Living Columns & Blogs

Fathering: Raising resilient children

As a child, my dad played a significant role in helping me deal with life’s ups and downs. Whether it was helping me bounce back from our baseball team losing an all-important game, or helping me get through my homework, I trusted he would be there to provide the love and support I needed. Resilience is the ability to overcome all kinds of challenge in our lives. All children face adversity of some sort, and fathers play a crucial role in helping them to develop their own resilience along the way.

ACTION IDEAS:

▪ Model resilience as a parent. Our children see how we respond when we make our own mistakes and whether or not we stay calm will leave a lasting impression on them.

▪ Let your child fail. As a parent, our tendency is to sweep in to make things all better for them, but by doing so we relieve them of a valuable opportunity to learn lessons and grow in character.

▪ Listen to your child. While they may be dealing with issues that may not seem all that significant, those issues are important to them in the moment and we must not belittle them but give them a safe place to express themselves.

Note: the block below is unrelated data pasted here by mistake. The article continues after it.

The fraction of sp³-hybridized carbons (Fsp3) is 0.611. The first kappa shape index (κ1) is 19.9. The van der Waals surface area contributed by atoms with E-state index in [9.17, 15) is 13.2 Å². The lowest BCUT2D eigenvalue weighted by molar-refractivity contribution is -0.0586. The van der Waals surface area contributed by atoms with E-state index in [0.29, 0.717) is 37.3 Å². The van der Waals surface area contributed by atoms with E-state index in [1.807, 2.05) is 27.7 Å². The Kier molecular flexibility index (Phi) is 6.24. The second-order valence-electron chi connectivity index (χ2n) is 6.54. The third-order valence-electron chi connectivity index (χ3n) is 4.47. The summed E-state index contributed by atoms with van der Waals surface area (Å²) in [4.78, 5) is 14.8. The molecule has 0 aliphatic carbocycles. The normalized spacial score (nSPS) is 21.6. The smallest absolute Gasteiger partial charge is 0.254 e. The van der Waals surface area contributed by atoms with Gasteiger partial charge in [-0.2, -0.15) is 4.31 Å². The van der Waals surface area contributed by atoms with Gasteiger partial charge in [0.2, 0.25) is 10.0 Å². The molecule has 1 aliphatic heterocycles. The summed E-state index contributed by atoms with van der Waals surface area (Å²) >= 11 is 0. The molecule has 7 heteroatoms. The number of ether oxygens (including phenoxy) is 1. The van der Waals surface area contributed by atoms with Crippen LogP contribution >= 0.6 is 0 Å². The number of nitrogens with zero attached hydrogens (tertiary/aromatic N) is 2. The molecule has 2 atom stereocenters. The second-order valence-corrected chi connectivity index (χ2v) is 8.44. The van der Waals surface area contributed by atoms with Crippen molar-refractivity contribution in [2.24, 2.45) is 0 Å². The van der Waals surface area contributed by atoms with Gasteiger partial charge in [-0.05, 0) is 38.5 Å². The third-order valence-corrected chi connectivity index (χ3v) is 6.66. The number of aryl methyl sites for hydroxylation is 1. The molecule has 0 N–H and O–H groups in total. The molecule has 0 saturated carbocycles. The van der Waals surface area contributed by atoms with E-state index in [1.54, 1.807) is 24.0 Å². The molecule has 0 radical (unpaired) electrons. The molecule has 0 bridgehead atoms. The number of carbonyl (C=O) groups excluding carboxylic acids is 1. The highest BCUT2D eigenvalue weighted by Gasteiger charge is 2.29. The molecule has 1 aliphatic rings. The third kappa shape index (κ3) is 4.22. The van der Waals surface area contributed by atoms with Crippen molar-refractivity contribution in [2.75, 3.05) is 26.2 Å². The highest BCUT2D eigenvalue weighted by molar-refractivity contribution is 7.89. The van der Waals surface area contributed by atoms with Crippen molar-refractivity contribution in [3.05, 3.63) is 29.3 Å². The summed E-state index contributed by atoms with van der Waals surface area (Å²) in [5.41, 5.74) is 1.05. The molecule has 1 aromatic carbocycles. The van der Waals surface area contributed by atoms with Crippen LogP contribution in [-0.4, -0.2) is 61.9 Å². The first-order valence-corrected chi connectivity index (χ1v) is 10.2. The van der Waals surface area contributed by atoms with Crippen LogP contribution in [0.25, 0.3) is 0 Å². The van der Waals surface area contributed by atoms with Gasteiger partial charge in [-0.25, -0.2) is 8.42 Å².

▪ Help your child prepare to deal with situations they face. Express your confidence in them that they can handle the problem, and be there when they need to talk through their plan to resolve it.

The local fathering effort, in cooperation with the National Center for Fathering, provides monthly Action Ideas to stimulate conversation between fathers and parents. For more information, or to join local conversations, contact David Eggebeen at e5x@psu.edu, Robert Orndorff at rmo104@psu.edu, Mick Trombley at mick@micktrombley.com, Chris Dufour at chrisdufour19@gmail.com, Mark Oleynik at ohmarkoh@yahoo.com, Doug Loviscky at doug@lovisckylaw.com, or Marc McCann at marc.mccann88@gmail.com. 

 

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